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Candidate profiles are built to resemble a standard resume. However, we’ve added a few features to allow you to better understand a candidate’s proficiency in different technologies, writing style, and open source contributions that rarely show up on a resume. Keep in mind an absence of these sections doesn’t necessarily indicate a less qualified candidate. Consider these sections an added bonus while you evaluate which candidates to contact.


The first thing you’ll notice are the tags. Each tag represents a specific technology that the candidate uses, likes, dislikes, or is particularly skilled at using. The top 10, 20, and 30 percentile tags compare the candidate to their peers on Stack Overflow Careers. Top percentile is calculated by the strength of the candidate’s answers in a given technology on Stack Overflow. Even if a candidate is not currently using a programming language or technology required for your current opening, if they have it listed in their “likes” section, this is a good indicator that they may be interested in an opportunity to work with that technology.


When candidates participate on Stack Overflow, other users upvote or downvote their questions and answers to generate reputations points. A high reputation score can be viewed as social proof (like working at Google)—it doesn’t tell you everything you’ll need to know, but it can be a helpful indicator. You can read more about reputation points here.


Each candidate chooses their favorite answers from Stack Overflow to post on their Stack Overflow Careers profile. If you notice a technology (tag) or title that seems relevant to your position, expand the answer to dig deeper. You’ll find coding samples, problem solving skills, humor, and depth of knowledge that most resumes can’t provide. Remember: Candidates select examples to highlight in their own profiles in order to show employers something special—their answers might reveal an in-depth knowledge about a general topic or a strong ability to troubleshoot about a specific topic. You can also use their answers as a writing sample to see whether they can clearly communicate, collaborate with others, or lead other users in the community.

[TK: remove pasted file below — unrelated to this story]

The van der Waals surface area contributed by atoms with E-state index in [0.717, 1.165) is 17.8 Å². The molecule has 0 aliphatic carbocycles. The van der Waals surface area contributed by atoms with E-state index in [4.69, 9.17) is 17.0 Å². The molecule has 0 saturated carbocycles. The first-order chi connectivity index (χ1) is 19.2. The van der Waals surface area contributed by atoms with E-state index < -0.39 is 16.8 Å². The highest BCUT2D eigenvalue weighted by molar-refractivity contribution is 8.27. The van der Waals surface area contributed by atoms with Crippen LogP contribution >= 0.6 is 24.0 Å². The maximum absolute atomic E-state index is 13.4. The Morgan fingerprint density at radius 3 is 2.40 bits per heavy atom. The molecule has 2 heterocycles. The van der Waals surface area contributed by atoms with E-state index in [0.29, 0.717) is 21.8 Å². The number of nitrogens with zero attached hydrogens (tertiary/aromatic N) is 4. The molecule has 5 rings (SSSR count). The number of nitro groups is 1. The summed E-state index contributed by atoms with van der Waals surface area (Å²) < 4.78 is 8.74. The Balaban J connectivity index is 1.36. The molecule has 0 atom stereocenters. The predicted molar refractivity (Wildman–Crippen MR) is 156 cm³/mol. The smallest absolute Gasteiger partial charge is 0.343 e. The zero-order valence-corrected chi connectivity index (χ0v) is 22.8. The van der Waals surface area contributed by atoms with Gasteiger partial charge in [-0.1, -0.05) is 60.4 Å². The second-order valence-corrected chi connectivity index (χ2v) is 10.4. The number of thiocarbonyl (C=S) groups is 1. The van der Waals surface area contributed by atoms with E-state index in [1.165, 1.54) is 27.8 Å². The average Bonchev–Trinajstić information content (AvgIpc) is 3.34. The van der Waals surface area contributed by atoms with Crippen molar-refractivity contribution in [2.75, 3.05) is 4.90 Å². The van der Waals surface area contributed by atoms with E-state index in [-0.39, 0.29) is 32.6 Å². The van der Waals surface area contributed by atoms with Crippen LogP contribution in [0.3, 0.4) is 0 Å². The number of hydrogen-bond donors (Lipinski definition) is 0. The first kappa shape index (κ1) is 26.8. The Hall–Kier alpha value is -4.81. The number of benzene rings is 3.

Open source projects are a great way to evaluate a candidate’s programming skills before initial contact: Seeing that a candidate participates in open source projects shows passion and love for programming. Although some companies may not allow employees to participate, seeing open source projects is like seeing a candidate’s blog on the industry. Check to see how popular a project is, and whether it’s built on a technology stack related to what your company uses. The number of people who follow an open source project or a number of times a project has been forked can be a good indicator of a project’s popularity and usefulness. However, nothing beats checking out the project itself and finding out how it was built, why it was built, how it was documented, and how well it works.


For some positions, smart trumps specific knowledge. Looking at open source and top answers allows you to widen your focus beyond buzzwords and exact technology matches. Many good programmers take on new languages with enthusiasm, and just because they don’t have specific projects in your preferred language or tool set doesn’t mean they aren’t worth a look.